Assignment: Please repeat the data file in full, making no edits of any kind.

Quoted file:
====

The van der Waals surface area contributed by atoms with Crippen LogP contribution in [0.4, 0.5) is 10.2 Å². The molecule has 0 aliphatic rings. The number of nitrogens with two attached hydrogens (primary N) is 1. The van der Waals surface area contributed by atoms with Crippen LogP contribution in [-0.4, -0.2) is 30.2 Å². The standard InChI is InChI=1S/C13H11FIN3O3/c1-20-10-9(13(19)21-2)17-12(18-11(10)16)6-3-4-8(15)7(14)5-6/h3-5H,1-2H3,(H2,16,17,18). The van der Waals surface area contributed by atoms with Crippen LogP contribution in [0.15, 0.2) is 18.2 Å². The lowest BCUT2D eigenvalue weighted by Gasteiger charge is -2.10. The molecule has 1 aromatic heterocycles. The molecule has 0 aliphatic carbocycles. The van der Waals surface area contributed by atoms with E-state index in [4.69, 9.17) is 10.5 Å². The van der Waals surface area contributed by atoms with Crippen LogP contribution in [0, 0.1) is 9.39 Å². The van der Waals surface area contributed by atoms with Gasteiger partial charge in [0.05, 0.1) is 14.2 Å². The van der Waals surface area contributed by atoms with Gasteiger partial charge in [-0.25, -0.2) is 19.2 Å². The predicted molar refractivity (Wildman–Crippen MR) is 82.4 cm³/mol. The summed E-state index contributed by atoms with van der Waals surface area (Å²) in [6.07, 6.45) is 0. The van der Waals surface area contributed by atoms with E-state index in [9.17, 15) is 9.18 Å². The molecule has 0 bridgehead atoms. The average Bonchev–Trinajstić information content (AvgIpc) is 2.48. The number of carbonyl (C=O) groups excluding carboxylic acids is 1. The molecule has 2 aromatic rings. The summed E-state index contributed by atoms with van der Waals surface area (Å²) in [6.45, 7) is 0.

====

The van der Waals surface area contributed by atoms with Crippen LogP contribution in [0.4, 0.5) is 10.2 Å². The molecule has 0 aliphatic rings. The number of nitrogens with two attached hydrogens (primary N) is 1. The van der Waals surface area contributed by atoms with Crippen LogP contribution in [-0.4, -0.2) is 30.2 Å². The standard InChI is InChI=1S/C13H11FIN3O3/c1-20-10-9(13(19)21-2)17-12(18-11(10)16)6-3-4-8(15)7(14)5-6/h3-5H,1-2H3,(H2,16,17,18). The van der Waals surface area contributed by atoms with Crippen LogP contribution in [0.15, 0.2) is 18.2 Å². The lowest BCUT2D eigenvalue weighted by Gasteiger charge is -2.10. The molecule has 1 aromatic heterocycles. The molecule has 0 aliphatic carbocycles. The van der Waals surface area contributed by atoms with E-state index in [4.69, 9.17) is 10.5 Å². The van der Waals surface area contributed by atoms with Crippen LogP contribution in [0, 0.1) is 9.39 Å². The van der Waals surface area contributed by atoms with Gasteiger partial charge in [0.05, 0.1) is 14.2 Å². The van der Waals surface area contributed by atoms with Gasteiger partial charge in [-0.25, -0.2) is 19.2 Å². The predicted molar refractivity (Wildman–Crippen MR) is 82.4 cm³/mol. The summed E-state index contributed by atoms with van der Waals surface area (Å²) in [6.07, 6.45) is 0. The van der Waals surface area contributed by atoms with E-state index in [9.17, 15) is 9.18 Å². The molecule has 0 bridgehead atoms. The average Bonchev–Trinajstić information content (AvgIpc) is 2.48. The number of carbonyl (C=O) groups excluding carboxylic acids is 1. The molecule has 2 aromatic rings. The summed E-state index contributed by atoms with van der Waals surface area (Å²) in [6.45, 7) is 0.